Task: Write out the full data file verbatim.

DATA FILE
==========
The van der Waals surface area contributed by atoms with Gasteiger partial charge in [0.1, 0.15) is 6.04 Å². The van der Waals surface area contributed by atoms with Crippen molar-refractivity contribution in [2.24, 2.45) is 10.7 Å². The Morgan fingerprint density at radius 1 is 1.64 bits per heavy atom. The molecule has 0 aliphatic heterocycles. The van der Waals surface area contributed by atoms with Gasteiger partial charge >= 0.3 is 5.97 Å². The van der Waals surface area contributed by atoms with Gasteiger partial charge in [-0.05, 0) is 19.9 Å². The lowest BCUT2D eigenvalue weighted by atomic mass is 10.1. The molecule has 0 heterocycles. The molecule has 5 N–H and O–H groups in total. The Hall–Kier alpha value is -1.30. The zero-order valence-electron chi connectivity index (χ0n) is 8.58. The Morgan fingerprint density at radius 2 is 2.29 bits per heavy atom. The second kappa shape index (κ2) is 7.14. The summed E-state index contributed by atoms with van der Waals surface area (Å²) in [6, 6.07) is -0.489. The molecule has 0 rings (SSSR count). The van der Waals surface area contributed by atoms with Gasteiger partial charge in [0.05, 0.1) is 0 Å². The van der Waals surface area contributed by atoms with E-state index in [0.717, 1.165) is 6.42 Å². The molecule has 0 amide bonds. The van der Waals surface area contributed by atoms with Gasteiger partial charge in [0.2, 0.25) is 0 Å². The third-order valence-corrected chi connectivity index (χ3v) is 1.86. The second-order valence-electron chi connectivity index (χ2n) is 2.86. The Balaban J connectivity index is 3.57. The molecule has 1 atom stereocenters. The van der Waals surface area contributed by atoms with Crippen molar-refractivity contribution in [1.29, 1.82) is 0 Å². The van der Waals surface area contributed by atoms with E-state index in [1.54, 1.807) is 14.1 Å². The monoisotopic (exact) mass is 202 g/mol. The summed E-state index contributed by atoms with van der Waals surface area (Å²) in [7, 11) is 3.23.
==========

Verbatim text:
The van der Waals surface area contributed by atoms with Gasteiger partial charge in [0.1, 0.15) is 6.04 Å². The van der Waals surface area contributed by atoms with Crippen molar-refractivity contribution in [2.24, 2.45) is 10.7 Å². The Morgan fingerprint density at radius 1 is 1.64 bits per heavy atom. The molecule has 0 aliphatic heterocycles. The van der Waals surface area contributed by atoms with Gasteiger partial charge >= 0.3 is 5.97 Å². The van der Waals surface area contributed by atoms with Gasteiger partial charge in [-0.05, 0) is 19.9 Å². The lowest BCUT2D eigenvalue weighted by atomic mass is 10.1. The molecule has 0 heterocycles. The molecule has 5 N–H and O–H groups in total. The Hall–Kier alpha value is -1.30. The zero-order valence-electron chi connectivity index (χ0n) is 8.58. The Morgan fingerprint density at radius 2 is 2.29 bits per heavy atom. The second kappa shape index (κ2) is 7.14. The summed E-state index contributed by atoms with van der Waals surface area (Å²) in [6, 6.07) is -0.489. The molecule has 0 rings (SSSR count). The van der Waals surface area contributed by atoms with Gasteiger partial charge in [0.05, 0.1) is 0 Å². The van der Waals surface area contributed by atoms with E-state index in [0.717, 1.165) is 6.42 Å². The molecule has 0 amide bonds. The van der Waals surface area contributed by atoms with Gasteiger partial charge in [0.2, 0.25) is 0 Å². The third-order valence-corrected chi connectivity index (χ3v) is 1.86. The second-order valence-electron chi connectivity index (χ2n) is 2.86. The Balaban J connectivity index is 3.57. The molecule has 1 atom stereocenters. The van der Waals surface area contributed by atoms with Crippen molar-refractivity contribution in [1.29, 1.82) is 0 Å². The van der Waals surface area contributed by atoms with E-state index in [1.54, 1.807) is 14.1 Å². The monoisotopic (exact) mass is 202 g/mol. The summed E-state index contributed by atoms with van der Waals surface area (Å²) in [7, 11) is 3.23.